Qantas Loses In High Court Appeal Over Sacking

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FILE PHOTO: Two Qantas Airways Airbus A330 aircraft can be seen on the tarmac near the domestic terminal at Sydney Airport in Australia, November 30, 2017.      REUTERS/David Gray

Published by Preston Law on 12/10/2023

On 13 September 2023 the High Court of Australia upheld the two rulings made by the Federal Court which determined that Qantas illegally sacked more than 1600 workers during the Covid-19 pandemic.

During the Covid-19 pandemic, Qantas terminated the employment of over 1600 baggage handlers and cleaners on the basis of commercial reasons following a deterioration in the business and the impact of the pandemic. The Transport Works Union (TWU), deemed otherwise and maintained the position that Qantas terminated these employees, following the commencement of industrial action.

The TWU filed with the Federal Court on the basis that the termination of each employee was a breach of the Fair Work Act 2009 as Qantas had taken adverse action against each employee to prevent them from exercising a workplace right.  Section 340 of the Fair Work Act provides protection to all employees preventing adverse action from being taken against them for exercising a workplace right, regardless of whether that person has the workplace right at the time the adverse action is taken.

In July 2021 the Federal Court determined that Qantas had breached the Fair Work Act in order to avoid industrial action. Qantas appealed this decision to the High Court of Australia arguing that the employees did not have the rights asserted by the TWU at the time the outsourcing took place and further that it was a necessary decision as the pandemic had significantly impacted the airline’s revenue stream, leaving the airline ‘bleeding cash’.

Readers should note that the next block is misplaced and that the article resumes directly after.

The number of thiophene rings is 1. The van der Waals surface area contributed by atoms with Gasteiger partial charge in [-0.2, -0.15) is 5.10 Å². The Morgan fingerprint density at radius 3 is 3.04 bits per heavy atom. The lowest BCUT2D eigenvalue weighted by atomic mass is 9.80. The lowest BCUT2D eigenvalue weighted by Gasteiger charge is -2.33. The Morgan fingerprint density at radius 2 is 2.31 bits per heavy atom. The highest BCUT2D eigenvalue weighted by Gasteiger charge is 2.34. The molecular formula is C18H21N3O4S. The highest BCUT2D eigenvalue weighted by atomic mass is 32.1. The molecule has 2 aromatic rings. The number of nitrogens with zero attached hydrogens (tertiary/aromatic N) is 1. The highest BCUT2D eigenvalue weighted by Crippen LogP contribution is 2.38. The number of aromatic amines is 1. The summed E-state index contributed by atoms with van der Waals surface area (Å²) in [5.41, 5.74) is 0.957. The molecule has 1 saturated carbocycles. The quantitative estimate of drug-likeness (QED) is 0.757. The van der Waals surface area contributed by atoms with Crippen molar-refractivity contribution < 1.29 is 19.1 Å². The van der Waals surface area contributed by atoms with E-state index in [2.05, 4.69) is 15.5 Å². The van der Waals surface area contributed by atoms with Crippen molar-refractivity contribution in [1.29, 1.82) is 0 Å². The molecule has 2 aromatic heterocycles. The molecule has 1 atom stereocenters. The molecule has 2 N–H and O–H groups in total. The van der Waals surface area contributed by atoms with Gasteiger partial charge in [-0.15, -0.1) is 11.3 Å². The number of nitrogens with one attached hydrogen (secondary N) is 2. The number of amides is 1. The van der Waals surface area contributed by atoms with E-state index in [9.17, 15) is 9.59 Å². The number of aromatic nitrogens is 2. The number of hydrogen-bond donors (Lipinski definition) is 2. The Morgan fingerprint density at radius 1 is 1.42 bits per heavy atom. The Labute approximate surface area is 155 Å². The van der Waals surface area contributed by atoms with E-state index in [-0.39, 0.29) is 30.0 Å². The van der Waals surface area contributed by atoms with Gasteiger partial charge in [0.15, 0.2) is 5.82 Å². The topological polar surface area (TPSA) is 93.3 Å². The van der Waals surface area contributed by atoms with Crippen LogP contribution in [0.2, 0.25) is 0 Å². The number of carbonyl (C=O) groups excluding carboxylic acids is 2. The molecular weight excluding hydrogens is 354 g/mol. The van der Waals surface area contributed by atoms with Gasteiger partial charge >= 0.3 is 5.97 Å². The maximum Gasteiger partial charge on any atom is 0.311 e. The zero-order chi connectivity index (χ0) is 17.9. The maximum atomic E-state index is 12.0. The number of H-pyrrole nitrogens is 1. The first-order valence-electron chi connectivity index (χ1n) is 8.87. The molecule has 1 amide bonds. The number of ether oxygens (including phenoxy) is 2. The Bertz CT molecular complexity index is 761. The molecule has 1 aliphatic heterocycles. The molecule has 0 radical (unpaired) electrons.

The Federal Court and the High Court have now both determined that Qantas had in fact breached the Fair Work Act in outsourcing grounds operations to avoid enterprise bargaining rights (industrial action) after the TWU took legal action against Qantas. Whilst the High Court appreciated that Qantas may have had commercial reasons for the outsourcing decision it was taken to prevent the affected employees from exercising workplace rights to organise and engage in protected industrial action and to participate in bargaining.

Qantas has since issued an apology, accepting the High Court’s decision and stating:

the decision to outsource the remainder of the airline’s ground handling function was made in August 2020, when borders were closed, lockdowns were in place and no COVID vaccine existed as we have said from the beginning, we deeply regret the personal impact the outsourcing decision had on all those affected, and we sincerely apologise for that’.

The TWU has now called for Qantas to ‘hurry back to the Federal Court’ to determine compensation for the workers and their families. Qantas may also be facing fines, to ensure that other companies are deterred from taking similar actions against their employees.

These decisions by the Federal Court and the High Court reiterate that it is critical that employers do not take adverse action against their employees for exercising a workplace right. This case reminds employers that there is an obligation that they are able to demonstrate the cause of their decisions in relation to employees, and must be able to show that their decision was not to avoid the exercise of a workplace right – even if that right does not exist at the time of the decision, but may exist in the future.

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